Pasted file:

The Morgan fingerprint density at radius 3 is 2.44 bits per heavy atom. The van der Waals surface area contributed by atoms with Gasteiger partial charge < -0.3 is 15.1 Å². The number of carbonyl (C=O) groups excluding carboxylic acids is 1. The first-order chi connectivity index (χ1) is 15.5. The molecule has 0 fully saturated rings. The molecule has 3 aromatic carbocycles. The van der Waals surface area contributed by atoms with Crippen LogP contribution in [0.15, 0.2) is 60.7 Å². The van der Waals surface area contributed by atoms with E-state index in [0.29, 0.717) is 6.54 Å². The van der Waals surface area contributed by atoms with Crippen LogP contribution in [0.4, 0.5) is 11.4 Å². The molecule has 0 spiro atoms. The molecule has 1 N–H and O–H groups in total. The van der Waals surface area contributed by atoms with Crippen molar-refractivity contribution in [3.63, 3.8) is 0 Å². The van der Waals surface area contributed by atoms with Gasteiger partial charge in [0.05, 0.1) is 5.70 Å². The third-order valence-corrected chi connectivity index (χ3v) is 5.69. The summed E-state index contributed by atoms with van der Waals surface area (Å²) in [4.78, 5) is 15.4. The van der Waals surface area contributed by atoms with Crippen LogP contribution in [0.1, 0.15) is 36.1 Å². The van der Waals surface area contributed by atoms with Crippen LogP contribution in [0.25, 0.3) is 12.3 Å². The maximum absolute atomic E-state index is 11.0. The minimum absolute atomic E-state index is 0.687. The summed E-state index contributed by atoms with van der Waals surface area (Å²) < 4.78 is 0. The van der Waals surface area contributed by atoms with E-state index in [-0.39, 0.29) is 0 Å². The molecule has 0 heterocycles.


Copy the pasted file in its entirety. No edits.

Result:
The Morgan fingerprint density at radius 3 is 2.44 bits per heavy atom. The van der Waals surface area contributed by atoms with Gasteiger partial charge < -0.3 is 15.1 Å². The number of carbonyl (C=O) groups excluding carboxylic acids is 1. The first-order chi connectivity index (χ1) is 15.5. The molecule has 0 fully saturated rings. The molecule has 3 aromatic carbocycles. The van der Waals surface area contributed by atoms with Crippen LogP contribution in [0.15, 0.2) is 60.7 Å². The van der Waals surface area contributed by atoms with E-state index in [0.29, 0.717) is 6.54 Å². The van der Waals surface area contributed by atoms with Crippen LogP contribution in [0.4, 0.5) is 11.4 Å². The molecule has 0 spiro atoms. The molecule has 1 N–H and O–H groups in total. The van der Waals surface area contributed by atoms with Crippen molar-refractivity contribution in [3.63, 3.8) is 0 Å². The van der Waals surface area contributed by atoms with Gasteiger partial charge in [0.05, 0.1) is 5.70 Å². The third-order valence-corrected chi connectivity index (χ3v) is 5.69. The summed E-state index contributed by atoms with van der Waals surface area (Å²) in [4.78, 5) is 15.4. The van der Waals surface area contributed by atoms with Crippen LogP contribution in [0.1, 0.15) is 36.1 Å². The van der Waals surface area contributed by atoms with Crippen LogP contribution in [0.25, 0.3) is 12.3 Å². The maximum absolute atomic E-state index is 11.0. The minimum absolute atomic E-state index is 0.687. The summed E-state index contributed by atoms with van der Waals surface area (Å²) < 4.78 is 0. The van der Waals surface area contributed by atoms with E-state index in [-0.39, 0.29) is 0 Å². The molecule has 0 heterocycles.